As Spain’s economy faltered over the past year, outsiders marveled at the strength of financial giants Banco Santander (STD) and BBVA (BBVA). How could the two largest banks have fared so well in such a troubled economy? The answer is that the pain has hit a separate category of bank: the cajas, nonprofit institutions that make roughly half of all loans in the country.
These banks—similar to savings and loan associations in the U.S.—eagerly served up credit as the housing bubble inflated over the past decade. Last September they had some $330 billion in loans to developers on their books, up from $50 billion in 2000, the central bank estimates. Today, nearly half of the cajas‘ $1.8 trillion in assets are mortgages or other real estate loans.
With home prices plunging, the 45 cajas are suffering. More than 7% of their loans could go bad this year, vs. 5.1% in 2009, according to the Spanish Confederation of Savings Banks, an industry group. Growing defaults “are a real concern,” says Santiago Carbó, a finance professor at the University of Granada. Credit Suisse (CS) says the cajas might lose $3.4 billion this year.
The defaults could lead to a wave of foreclosures or writedowns that would further hobble Spain’s anemic economy. Gross domestic product shrank 3.7% in 2009 and may contract an additional 0.8% this year, vs. a 2.2% expansion in the U.S., according to EU estimates. And there’s little spare cash available for bailouts. The deficit is expected to hit 9.8% of GDP this year, and Madrid has announced $70 billion in budget cuts to bring the figure below 3% by 2013.
To raise cash, the cajas are scrambling to sell properties they have seized as collateral, which could further pummel housing prices. “Everyone is trying to offload assets,” says Robert Tornabell, former dean of ESADE Business School in Barcelona. “It’s a war out there.”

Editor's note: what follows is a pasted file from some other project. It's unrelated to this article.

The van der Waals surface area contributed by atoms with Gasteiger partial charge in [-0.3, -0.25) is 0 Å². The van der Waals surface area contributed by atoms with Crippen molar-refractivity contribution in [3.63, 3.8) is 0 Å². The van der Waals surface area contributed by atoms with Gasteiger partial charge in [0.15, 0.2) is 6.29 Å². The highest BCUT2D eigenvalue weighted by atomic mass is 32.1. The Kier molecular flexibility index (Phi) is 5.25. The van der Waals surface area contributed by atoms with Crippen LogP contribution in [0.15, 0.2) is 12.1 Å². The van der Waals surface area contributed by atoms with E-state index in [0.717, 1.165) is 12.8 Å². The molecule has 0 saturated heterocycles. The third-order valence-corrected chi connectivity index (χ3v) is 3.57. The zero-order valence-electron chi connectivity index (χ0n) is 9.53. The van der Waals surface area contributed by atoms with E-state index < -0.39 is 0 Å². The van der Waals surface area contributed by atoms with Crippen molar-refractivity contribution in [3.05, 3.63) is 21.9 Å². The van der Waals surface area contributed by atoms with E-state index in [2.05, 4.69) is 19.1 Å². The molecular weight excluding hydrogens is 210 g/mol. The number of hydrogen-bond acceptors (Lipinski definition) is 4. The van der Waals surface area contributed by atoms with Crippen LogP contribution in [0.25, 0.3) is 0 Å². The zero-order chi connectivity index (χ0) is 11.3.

Smaller cajas rarely publish financial reports, so it’s hard to know exactly how they’re faring. But Mauro Guillén, a professor at the University of Pennsylvania’s Wharton School, says the biggest problems are in southern Spain, where billions were plowed into seaside resort hotels and condominiums. “Many got caught up in the real estate gold rush,” Guillén says.
Cajas typically have close ties to provincial governments, so they often face pressure to back projects that may not be profitable. A prime example is Terra Mítica, a theme park in the southern resort town of Benidorm. Partially owned by Bancaja and Caja Granada, the park went bankrupt in 2004 and has struggled since reopening in 2006.
Second-tier commercial banks are also grappling with soured real estate loans, but the cajas have fewer options for solving their problems. As quasi-public institutions, they can’t be purchased. So the most likely outcome for weaker players is a tie-up with a rival, and Madrid has offered $135 billion in long-term financing to cajas that merge. While many deals face opposition from provincial politicians, 24 cajas—with total assets of $470 billion—have indicated they plan to consolidate, according to ratings agency Moody’s. “We are looking for partners to get stronger in Spain and [to expand] abroad,” says Enrique Goñi, chief executive of Pamplona-based Caja Navarra, which is working on mergers with two smaller rivals.
The two biggest players, meanwhile, are sitting on the sidelines. Caja Madrid and Barcelona-based La Caixa both have a nationwide presence and are among Spain’s top five financial houses. With billions of retail deposits to help them weather the downturn, they have little interest in taking over weaker rivals. Says John Raymond, senior analyst at research firm CreditSights: “They’re big enough to ride out any problems.”